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A Class 5b..uild Story

A Class 5b..uild Story

So, you want to race a class 5b. I’m going to walk you through the process of a ground up build and share with you what I’ve learned along the way. I hope to have someone like Rick or Jamie chime in and give their input as well.

My project started back in 2003. I bought a finished “car” that was to be a play car for Ocotillo Wells. What started as a simple toy quickly escilated into a wanna be race car. The following story is basically a good route NOT to take.

I have a good friend that is a very capable fabricator, but with virtually no real world race car building experience. His welds are as nice as some of the masters in the industry though, and his shop is full of all the required tools to pull off a complete build. I knew I wanted a “few” changes made to the new car right off the bat. Well, the first lesson I learned is that anytime a complete car is for sale it’s going to have some issues, it doesn’t matter how nice or how much you spend, there is bound to be at least one or two little gotchas if you tear it all the way down. My initial plan was simply to add bypass shocks to the front of the car and swap out the arms and spindles for Foddrill stuff. A simple, cost effective plan to make the car more reliable as it had some tweeker built 6″ sand car arms and cheap spindles on there.

Well, that WAS the plan until I got the car into the shop and started going through it. We found some cracks in the rear end while going over the car. They were significant and made the car unsafe. The rear torsion housing was cracked, as well as where it tied into the chassis. Well, I took that as an excuse to go big and replace the rear arms, as they were kind of old school and used type 1 parts. I also figured, why not buy some 3″ quad bypass race series King Shocks. Ohh, and don’t forget the Pro Am race hubs and massive Willwood calipers, 300m axles and fully race prepped 300m caged CV’s to round out the package. Heck, lets have that Mendeola transaxle checked out as it is leaking a little bit while we’re doing all of this. Point here is, things got way more expensive than initially planned. BY A LOT!

There was more bad news on the way. I drove the transaxle out to Dave Folts as we just kinda hit it off over the phone and I figured he had a great reputation so he was the guy. As soon as I walked into his shop, the first thing he said was “that ain’t a 2D, that’s an Econo”. People, I was as green as they come. I honestly didn’t even know what he was talking about. I learned real fast though, in the way of another $6,000 to replace the little box with a real race transaxle with Weddle gears. The internals on the eco were pretty much hammered and had been badly abused. Point here is, things got way more expensive than initially planned. BY A LOT!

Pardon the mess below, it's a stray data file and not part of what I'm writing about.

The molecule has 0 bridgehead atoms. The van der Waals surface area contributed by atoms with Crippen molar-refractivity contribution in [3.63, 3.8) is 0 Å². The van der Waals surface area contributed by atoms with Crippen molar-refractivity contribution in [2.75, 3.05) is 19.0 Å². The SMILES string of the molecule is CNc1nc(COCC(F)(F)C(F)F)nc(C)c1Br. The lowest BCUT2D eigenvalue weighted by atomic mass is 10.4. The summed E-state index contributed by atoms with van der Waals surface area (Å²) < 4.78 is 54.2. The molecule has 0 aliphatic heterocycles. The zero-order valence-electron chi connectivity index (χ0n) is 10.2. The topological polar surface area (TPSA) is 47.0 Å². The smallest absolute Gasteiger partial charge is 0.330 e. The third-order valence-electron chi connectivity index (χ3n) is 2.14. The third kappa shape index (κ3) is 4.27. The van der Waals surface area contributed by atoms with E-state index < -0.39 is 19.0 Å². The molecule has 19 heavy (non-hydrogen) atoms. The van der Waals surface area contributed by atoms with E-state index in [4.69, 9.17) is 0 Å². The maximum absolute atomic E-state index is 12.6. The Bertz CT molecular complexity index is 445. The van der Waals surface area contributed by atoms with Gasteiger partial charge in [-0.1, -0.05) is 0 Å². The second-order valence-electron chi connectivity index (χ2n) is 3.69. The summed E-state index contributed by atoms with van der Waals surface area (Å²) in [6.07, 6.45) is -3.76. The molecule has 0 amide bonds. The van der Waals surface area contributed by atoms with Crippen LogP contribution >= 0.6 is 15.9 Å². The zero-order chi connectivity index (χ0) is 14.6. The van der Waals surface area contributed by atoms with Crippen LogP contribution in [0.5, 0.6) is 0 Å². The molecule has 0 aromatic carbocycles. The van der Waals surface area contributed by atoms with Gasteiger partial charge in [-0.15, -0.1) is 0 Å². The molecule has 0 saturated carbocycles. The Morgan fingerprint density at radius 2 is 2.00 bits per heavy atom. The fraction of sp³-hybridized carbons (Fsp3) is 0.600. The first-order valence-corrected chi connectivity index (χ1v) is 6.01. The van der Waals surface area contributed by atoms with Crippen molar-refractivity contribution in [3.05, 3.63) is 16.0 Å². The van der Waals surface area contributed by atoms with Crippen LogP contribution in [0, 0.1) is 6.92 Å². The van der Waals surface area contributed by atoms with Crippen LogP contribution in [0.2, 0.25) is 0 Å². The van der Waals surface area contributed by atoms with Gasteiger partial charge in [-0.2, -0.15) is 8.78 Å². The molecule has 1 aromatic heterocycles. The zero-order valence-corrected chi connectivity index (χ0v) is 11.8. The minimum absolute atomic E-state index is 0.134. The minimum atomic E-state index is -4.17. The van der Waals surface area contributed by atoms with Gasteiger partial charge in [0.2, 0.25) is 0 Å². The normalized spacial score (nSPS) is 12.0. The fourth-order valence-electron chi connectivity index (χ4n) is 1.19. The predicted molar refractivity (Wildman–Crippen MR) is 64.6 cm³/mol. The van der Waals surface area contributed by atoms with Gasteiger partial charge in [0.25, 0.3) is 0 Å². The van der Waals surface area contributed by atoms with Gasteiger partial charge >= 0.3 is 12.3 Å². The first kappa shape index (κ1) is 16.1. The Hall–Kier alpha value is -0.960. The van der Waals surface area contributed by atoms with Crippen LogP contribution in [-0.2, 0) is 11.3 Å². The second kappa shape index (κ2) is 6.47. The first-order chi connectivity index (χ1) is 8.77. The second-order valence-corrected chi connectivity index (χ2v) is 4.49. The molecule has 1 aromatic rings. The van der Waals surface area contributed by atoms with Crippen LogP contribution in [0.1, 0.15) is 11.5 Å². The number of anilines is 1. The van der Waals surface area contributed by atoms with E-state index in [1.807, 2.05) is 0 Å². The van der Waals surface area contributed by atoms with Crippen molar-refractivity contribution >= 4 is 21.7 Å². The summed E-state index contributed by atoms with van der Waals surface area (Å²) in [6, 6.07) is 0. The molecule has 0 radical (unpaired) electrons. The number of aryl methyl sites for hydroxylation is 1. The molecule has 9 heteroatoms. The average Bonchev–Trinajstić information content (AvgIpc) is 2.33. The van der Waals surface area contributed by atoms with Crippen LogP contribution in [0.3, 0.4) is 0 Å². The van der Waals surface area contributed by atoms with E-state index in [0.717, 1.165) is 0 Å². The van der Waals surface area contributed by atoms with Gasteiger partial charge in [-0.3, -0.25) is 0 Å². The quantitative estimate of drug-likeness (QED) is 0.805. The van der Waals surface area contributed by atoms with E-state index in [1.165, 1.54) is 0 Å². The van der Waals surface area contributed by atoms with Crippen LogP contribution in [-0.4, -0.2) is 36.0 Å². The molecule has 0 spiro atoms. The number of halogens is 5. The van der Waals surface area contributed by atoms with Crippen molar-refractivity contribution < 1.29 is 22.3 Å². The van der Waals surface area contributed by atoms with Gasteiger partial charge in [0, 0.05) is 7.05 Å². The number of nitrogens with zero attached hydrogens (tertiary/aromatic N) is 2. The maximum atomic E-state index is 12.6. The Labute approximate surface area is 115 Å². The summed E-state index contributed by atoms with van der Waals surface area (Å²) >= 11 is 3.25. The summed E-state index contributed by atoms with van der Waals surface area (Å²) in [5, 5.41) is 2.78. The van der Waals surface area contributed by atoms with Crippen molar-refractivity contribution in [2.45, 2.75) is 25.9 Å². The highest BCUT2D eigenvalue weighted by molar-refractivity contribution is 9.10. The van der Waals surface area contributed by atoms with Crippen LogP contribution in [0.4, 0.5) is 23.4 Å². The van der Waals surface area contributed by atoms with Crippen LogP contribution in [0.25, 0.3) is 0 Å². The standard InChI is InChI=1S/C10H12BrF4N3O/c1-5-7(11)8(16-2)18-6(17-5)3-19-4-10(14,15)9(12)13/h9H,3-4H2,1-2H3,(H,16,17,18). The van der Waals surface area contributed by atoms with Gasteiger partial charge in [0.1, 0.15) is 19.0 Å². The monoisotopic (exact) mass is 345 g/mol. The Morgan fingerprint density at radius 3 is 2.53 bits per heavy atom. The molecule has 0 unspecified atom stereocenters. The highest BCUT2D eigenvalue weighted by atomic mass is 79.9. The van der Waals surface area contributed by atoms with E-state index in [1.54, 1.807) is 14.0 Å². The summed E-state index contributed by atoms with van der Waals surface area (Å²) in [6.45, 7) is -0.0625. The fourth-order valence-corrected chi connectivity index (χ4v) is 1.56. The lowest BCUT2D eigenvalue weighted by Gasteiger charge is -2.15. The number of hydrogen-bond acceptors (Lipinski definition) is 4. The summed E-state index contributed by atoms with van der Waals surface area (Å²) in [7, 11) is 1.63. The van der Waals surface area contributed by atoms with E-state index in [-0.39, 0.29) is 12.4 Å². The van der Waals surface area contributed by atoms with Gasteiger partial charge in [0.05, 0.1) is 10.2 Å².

OK, so back to the shop with a fresh DFT Mendeola 2D full of all the best Weddle goodies and every service he offers. DIALED. Sinister Steel had installed a new torsion housing, the new arms, made new shock mounts and reinforced everything else. The car looked really good from the driver seat back. Dang it though, I still had to conquer that front end, especially now that the rear end was so stout. So I went out to KarTek to buy some more goodies. Wait, arms and spindles are HOW MUCH? For real? No come on, quit bullshittin me! OK, that’s fine. Wait, those fancy bushings are how much on top of that? You guys are absurd. Well fine then, throw in the new race series KK hubs and brakes while we’re selling first born children. As I walk into the shop Brandon looks at me and says “Dude, you’re not gonna believe this”. People, I can tell you when your fab guy says those words, 99% of the time it’s BAD NEWS! And it was. The beam that was in the car and the shock mounts were not going to work with the all the new stuff. Which really, as far as I was concerned at this point was not that big of a deal. Just build me a new beam! Well, he didn’t have the time and I was now in a hurry. This had been going on for several months and I wanted to go play. So I made a few calls and ended up taking the car to Penhall fabrication to have the new beam and shock mounts done. This would ensure it was done right. The first thing they said is you’re going to run this car with that rack? I didn’t even flinch, I was used to this by now. Long story short, nice new Howe Diablo rack, servo, pump, inline cooler, pully, etc. It was definitely done right and the work they did was extraordinary; it was beautiful. But the point here is, things got way more expensive than initially planned. BY A LOT!